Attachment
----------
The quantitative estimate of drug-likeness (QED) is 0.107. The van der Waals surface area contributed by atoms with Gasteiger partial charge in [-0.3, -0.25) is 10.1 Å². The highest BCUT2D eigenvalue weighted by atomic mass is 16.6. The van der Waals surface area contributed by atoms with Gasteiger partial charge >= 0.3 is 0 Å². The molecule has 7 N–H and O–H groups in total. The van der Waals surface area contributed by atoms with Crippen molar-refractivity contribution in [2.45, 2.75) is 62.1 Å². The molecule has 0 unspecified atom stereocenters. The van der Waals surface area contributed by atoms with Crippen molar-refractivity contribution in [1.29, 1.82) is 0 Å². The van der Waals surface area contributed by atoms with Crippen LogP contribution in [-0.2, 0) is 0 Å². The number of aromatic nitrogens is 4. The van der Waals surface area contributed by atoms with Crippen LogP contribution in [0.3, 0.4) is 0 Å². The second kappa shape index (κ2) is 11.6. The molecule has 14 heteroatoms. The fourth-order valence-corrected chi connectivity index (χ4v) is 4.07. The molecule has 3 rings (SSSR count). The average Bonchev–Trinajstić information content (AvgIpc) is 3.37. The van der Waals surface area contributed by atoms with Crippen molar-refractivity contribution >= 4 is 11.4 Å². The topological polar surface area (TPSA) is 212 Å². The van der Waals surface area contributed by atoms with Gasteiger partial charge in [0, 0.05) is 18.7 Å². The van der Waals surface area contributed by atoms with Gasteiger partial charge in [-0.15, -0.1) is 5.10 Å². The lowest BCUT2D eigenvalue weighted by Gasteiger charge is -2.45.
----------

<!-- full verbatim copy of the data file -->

The quantitative estimate of drug-likeness (QED) is 0.107. The van der Waals surface area contributed by atoms with Gasteiger partial charge in [-0.3, -0.25) is 10.1 Å². The highest BCUT2D eigenvalue weighted by atomic mass is 16.6. The van der Waals surface area contributed by atoms with Gasteiger partial charge >= 0.3 is 0 Å². The molecule has 7 N–H and O–H groups in total. The van der Waals surface area contributed by atoms with Crippen molar-refractivity contribution in [2.45, 2.75) is 62.1 Å². The molecule has 0 unspecified atom stereocenters. The van der Waals surface area contributed by atoms with Crippen molar-refractivity contribution in [1.29, 1.82) is 0 Å². The van der Waals surface area contributed by atoms with Crippen LogP contribution in [-0.2, 0) is 0 Å². The number of aromatic nitrogens is 4. The van der Waals surface area contributed by atoms with Crippen LogP contribution in [0.3, 0.4) is 0 Å². The second kappa shape index (κ2) is 11.6. The molecule has 14 heteroatoms. The fourth-order valence-corrected chi connectivity index (χ4v) is 4.07. The molecule has 3 rings (SSSR count). The average Bonchev–Trinajstić information content (AvgIpc) is 3.37. The van der Waals surface area contributed by atoms with Crippen molar-refractivity contribution >= 4 is 11.4 Å². The topological polar surface area (TPSA) is 212 Å². The van der Waals surface area contributed by atoms with Gasteiger partial charge in [0, 0.05) is 18.7 Å². The van der Waals surface area contributed by atoms with Gasteiger partial charge in [-0.15, -0.1) is 5.10 Å². The lowest BCUT2D eigenvalue weighted by Gasteiger charge is -2.45.